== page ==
Brief Description of the Drawings [0015] FIG. 1 is a schematic view of an internal combustion engine according to one embodiment.

[0016] FIG. 2 is flowchart view of a transition technique between a liquid fuel mode and a dual fuel mode for the internal combustion engine of FIG. 1.

[0017] FIG. 3 is flowchart view of a transition technique between a dual fuel mode and a liquid fuel mode for the internal combustion engine of FIG. 1.

[0018] FIG. 4 is a graphical view of an engine map for the internal combustion engine of FIG. 1.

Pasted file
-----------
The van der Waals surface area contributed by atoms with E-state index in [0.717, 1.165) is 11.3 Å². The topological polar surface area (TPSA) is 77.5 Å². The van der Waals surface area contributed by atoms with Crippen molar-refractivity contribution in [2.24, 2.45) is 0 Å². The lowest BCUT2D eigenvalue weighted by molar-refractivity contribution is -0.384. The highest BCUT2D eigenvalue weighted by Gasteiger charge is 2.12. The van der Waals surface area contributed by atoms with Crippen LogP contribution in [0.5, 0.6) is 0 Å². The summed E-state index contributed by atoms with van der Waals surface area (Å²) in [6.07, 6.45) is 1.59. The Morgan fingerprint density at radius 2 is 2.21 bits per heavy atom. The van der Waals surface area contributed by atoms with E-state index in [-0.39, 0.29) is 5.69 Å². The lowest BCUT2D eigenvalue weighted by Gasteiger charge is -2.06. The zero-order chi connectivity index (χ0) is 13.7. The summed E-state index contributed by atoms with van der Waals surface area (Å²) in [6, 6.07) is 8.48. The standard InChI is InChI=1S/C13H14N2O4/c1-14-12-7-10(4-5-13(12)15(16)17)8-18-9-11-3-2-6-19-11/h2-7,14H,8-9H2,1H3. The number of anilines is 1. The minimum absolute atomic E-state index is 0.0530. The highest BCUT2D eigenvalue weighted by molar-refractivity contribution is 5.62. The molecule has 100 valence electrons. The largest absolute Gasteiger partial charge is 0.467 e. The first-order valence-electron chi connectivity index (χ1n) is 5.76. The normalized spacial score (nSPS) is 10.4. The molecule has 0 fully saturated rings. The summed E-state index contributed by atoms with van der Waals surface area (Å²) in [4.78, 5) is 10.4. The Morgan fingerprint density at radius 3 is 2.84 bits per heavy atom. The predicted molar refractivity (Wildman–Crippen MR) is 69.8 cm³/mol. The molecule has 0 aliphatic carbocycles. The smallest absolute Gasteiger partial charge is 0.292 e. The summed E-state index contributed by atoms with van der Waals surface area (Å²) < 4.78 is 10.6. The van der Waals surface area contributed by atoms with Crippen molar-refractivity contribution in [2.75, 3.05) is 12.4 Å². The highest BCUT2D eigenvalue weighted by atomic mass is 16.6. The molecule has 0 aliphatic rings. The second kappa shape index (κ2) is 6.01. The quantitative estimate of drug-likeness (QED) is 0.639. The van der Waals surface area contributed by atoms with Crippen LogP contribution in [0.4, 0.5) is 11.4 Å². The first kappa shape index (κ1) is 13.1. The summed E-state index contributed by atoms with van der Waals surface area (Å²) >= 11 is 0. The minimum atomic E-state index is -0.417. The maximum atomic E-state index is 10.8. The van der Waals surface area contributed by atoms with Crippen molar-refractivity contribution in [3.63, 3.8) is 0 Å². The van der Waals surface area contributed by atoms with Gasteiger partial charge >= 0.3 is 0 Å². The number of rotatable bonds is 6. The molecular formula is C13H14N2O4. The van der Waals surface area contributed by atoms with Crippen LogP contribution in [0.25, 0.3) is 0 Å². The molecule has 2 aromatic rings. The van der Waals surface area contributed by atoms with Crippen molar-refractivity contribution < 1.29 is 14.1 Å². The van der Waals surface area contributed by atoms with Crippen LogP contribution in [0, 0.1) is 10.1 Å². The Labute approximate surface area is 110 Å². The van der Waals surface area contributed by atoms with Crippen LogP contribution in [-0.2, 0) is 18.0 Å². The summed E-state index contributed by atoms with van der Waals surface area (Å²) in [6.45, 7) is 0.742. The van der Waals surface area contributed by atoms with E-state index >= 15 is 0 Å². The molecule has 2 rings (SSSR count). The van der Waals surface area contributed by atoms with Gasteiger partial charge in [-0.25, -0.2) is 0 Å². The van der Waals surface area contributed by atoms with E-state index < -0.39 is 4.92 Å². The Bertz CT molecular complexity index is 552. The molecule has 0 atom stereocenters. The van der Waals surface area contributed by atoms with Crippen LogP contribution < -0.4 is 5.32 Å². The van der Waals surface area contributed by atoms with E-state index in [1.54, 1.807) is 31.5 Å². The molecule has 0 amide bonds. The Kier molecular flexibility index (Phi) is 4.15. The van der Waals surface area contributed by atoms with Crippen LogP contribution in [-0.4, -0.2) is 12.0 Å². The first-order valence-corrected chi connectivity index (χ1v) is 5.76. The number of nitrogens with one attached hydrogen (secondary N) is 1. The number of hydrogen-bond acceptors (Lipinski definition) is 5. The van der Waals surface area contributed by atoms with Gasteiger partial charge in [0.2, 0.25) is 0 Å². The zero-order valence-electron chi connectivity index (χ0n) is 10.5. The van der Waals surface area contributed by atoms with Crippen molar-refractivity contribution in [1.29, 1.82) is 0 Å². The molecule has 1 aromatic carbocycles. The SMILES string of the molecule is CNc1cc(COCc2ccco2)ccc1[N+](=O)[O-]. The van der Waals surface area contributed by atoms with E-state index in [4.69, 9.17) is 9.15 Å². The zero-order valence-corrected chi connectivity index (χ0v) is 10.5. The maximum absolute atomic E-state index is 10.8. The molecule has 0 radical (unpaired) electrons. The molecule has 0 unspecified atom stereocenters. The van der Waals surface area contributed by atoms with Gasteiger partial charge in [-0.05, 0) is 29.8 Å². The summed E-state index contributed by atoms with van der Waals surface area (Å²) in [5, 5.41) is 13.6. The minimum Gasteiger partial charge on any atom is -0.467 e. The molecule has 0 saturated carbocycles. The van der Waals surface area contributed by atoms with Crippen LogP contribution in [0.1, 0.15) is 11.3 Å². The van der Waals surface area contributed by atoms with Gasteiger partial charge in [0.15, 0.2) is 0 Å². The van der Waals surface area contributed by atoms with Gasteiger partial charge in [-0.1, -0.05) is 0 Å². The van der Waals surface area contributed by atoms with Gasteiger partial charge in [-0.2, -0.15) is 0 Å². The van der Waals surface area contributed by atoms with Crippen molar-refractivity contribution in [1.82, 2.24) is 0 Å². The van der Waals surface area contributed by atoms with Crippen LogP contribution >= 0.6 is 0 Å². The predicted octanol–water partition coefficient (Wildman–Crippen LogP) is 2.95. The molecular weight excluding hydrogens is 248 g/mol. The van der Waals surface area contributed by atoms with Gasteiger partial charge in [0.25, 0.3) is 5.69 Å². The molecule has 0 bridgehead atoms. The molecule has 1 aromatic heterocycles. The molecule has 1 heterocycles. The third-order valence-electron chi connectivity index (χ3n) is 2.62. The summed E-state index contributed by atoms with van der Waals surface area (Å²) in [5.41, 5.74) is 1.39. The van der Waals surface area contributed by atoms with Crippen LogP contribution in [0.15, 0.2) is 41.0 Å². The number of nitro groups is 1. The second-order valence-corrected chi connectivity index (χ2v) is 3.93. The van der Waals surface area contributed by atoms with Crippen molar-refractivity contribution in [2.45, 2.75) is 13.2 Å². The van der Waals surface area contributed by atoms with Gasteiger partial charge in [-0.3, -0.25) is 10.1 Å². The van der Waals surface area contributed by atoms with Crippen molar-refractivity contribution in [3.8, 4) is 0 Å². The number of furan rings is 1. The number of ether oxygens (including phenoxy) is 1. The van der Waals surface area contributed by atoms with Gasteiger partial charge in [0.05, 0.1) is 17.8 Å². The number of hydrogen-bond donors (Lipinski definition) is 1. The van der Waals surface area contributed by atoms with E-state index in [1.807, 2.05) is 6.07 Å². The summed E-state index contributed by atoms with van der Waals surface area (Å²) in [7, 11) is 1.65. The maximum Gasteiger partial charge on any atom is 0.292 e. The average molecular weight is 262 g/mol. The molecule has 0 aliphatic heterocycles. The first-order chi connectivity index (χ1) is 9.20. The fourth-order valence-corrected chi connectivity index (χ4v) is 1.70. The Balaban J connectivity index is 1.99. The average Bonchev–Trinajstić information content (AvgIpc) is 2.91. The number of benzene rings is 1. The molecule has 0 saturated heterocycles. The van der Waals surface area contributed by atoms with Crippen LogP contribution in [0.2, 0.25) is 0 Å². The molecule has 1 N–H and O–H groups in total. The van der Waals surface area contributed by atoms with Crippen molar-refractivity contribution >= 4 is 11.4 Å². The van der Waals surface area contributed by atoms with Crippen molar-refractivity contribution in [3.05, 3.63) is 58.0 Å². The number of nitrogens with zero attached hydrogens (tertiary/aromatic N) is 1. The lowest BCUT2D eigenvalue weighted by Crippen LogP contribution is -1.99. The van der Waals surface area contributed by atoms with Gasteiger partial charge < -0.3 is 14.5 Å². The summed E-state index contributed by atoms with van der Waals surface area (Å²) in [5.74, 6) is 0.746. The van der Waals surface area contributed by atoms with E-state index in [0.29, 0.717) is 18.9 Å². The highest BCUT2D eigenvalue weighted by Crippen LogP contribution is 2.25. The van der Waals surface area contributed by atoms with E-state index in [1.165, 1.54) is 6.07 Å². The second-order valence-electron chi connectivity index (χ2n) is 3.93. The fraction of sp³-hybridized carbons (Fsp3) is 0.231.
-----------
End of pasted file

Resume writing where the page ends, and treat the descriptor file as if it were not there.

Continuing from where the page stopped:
Detailed Description of Preferred Embodiment(s) [0019] Referring to the schematic view of FIG. 1, dual fuel engine 10 is illustrated according to one embodiment for which the technique of transitioning between operating modes described herein can be performed. This embodiment is illustrative of an application of the transition technique and is by no way limiting. Liquid fuel supply 20 delivers liquid fuel to liquid fuel rail 30 at a pressure suitable for late cycle direct injection into combustion chambers 50a through 50f (collectively 50a-f). Direct injectors 40a through 40f (collectively 40a-f) are in fluid communication with the liquid fuel rail and introduce liquid fuel into respective combustion chambers 50a-f when commanded by electronic controller 60. Liquid fuel system 55 comprises liquid fuel supply 20, liquid fuel rail 30 and direct injectors 40a-f. Gaseous fuel supply 70 delivers gaseous fuel to gaseous fuel rail 80 at a pressure suitable for introduction into respective intake ports of combustion chambers 50a-f. In an exemplary embodiment gaseous fuel is stored as a compressed gas in pressurized storage vessels, or cylinders. In other embodiments the gaseous fuel can be stored in liquefied form in a cryogenic storage vessel. Port injectors 90a through 90f (collectively 90a-f) are in fluid communication with the gaseous fuel rail and introduce gaseous fuel upstream of intake valves associated with respective combustion chambers 50a-f when commanded by electronic controller 60. In other embodiments a single point injection system or mixer can be employed instead of port injectors 90a-f, or alternatively gaseous fuel can be directly introduced into combustion chambers 50a-f by way of direct gaseous fuel injectors. Temperature sensor 82 and pressure sensor 84 send signals to electronic controller 60 representative of gaseous fuel temperature and pressure respectively in gaseous fuel rail 80, such that gaseous fuel density can be determined to more accurately meter gaseous fuel through port injectors 90a-f. Alternatively, in other embodiments a sensor comprising both a temperature sensor and pressure sensor can be employed. Gaseous fuel system 95 comprises gaseous fuel supply 70, gaseous fuel rail 80 and port injectors 90a-f. In the illustrated embodiment there are six cylinders; however this is merely an application example, and in other embodiments there can be a different number of cylinders.